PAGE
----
The Mumbai terror attacks, beamed live on television channels, have triggered mass middle class outrage against what is seen as an ineffectual political establishment.
But attacking the entire political class will serve no purpose. By claiming that all politicians are bad and we need better politicians and better political parties, the urban middle class is once again seeming to argue that no change is possible in the present system, and so why should we vote?
In contrast, our rural citizenry, bereft of the same voice in the media, has better exercised its franchise and brought down governments that did not live up to their expectations.
What are our objections to the political class? We believe that they lack accountability and transparency, aren’t sensitive to public opinion and show off their VIP status. Generally speaking, this criticism is quite valid and unobjectionable. Let me now ask those heckling the politicians: how many of us are accountable, sensitive and do not show off our social status?
Also Read G.V.L. Narasimha Rao’s earlier columns
The reality is that most of us exhibit the same qualities that we are accusing our politicians of. When we ourselves are so imperfect, how can we expect our politicians to be perfect? In other words, we get what we deserve. Before you accuse me of siding with the much-maligned political class, let me explain why I think so.
While we claim that all of us pay our taxes, the reality is that most people pay only taxes that cannot be evaded. Even some of the leading lights of the country—of the kind appearing on TV screens giving sermons on morality and accountability—evade taxes by claiming exemptions such as depreciation of non-existing investments. If we are not a disciplined lot, how can we expect the same from our politicians?
As regards the criticism that we contribute all the taxes and get nothing from our governments, let us not forget that we also corner a huge share of expenditure in beautifying our cities, building flyovers, roads, regular water supply and so on. Just drive 50km out of Mumbai and you would realize how pathetic the rural infrastructure is.
Another allegation is that our politicians are insensitive. Granted, but do we exhibit sensitivity towards the plight and suffering of fellow Indians? Where were all these Page 3 celebrities, who are all over television channels now, when thousands of farmers committed suicides and continue to do so barely a few hundred kilometres from Mumbai? Where was the public outrage of the kind you see now when hundreds of people were killed in serial train blasts in Mumbai and in terror incidents elsewhere?
Today, because terrorists have attacked people like you and me, targeting stately five-star hotels in an upmarket Mumbai neighbourhood, the urban elite has woken up to the issue of public accountability. Does it not pinch our conscience when people die in tragic circumstances elsewhere in the country? Why are we so self-centred and insensitive to others’ agony?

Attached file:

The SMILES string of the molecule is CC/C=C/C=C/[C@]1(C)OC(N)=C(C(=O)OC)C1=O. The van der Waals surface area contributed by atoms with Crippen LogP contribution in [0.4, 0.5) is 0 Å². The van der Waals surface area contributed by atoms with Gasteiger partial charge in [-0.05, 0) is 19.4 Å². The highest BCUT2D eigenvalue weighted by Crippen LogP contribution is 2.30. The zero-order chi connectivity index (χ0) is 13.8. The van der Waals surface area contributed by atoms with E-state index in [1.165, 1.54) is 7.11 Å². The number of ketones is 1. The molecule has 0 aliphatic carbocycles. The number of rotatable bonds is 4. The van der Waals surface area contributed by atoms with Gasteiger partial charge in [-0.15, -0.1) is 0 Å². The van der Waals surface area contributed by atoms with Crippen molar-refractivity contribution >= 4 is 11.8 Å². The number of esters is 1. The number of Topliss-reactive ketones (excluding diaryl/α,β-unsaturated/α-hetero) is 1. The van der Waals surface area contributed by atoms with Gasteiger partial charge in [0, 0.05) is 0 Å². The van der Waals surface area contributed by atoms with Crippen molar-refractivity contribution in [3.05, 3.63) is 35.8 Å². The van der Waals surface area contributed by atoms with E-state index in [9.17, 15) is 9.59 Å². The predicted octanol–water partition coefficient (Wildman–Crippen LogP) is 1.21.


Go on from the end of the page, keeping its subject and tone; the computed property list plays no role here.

In highlighting and keeping the Mumbai terror high on the national agenda, television has its own agenda and pecuniary interests. The unabated interest in the Mumbai blasts is because Mumbai is not just the nation’s commercial capital, but also the biggest market for television networks. TV channels rake in more revenue when their Mumbai viewership increases, more than in any other city in the country. If a terrorist attack targeted a city like Kolkata, for instance, the news would have dried up faster because the viewership in the city offers less commercial potential.
The third allegation against our politicians is that they show off their VIP status. Yes, they do. Given that they are among the privileged few, they flaunt their status, get security which many of them don’t deserve, have unhindered passage on the roads that we use daily, avoid standing in queues, delay departures of commercial flights and behave as if they are from a different planet.
Despicable that may be, but why blame politicians alone, when even film stars, other celebrities, businessmen and senior government officials flaunt their special status and demand and get similar favours.
Isn’t this much abused VIP status what makes most film stars and media honchos crave to become members of Parliament? Don’t tell me that they are keen to enter politics to serve the public and the poor.
As the middle-class outrage is likely to dissipate as soon as television networks migrate to another news event with better commercial potential, it may be worthwhile for the right-thinking people to channelize this anger and energy into some meaningful action that can bring about a lasting impact on our politics. Perhaps there is a case for making voting compulsory so that the voice of every citizen is heard; not just on television sets but in deciding who governs the country.
G.V.L. Narasimha Rao is a political analyst and managing director of a Delhi-based research consulting firm. Your comments are welcome at firstname.lastname@example.org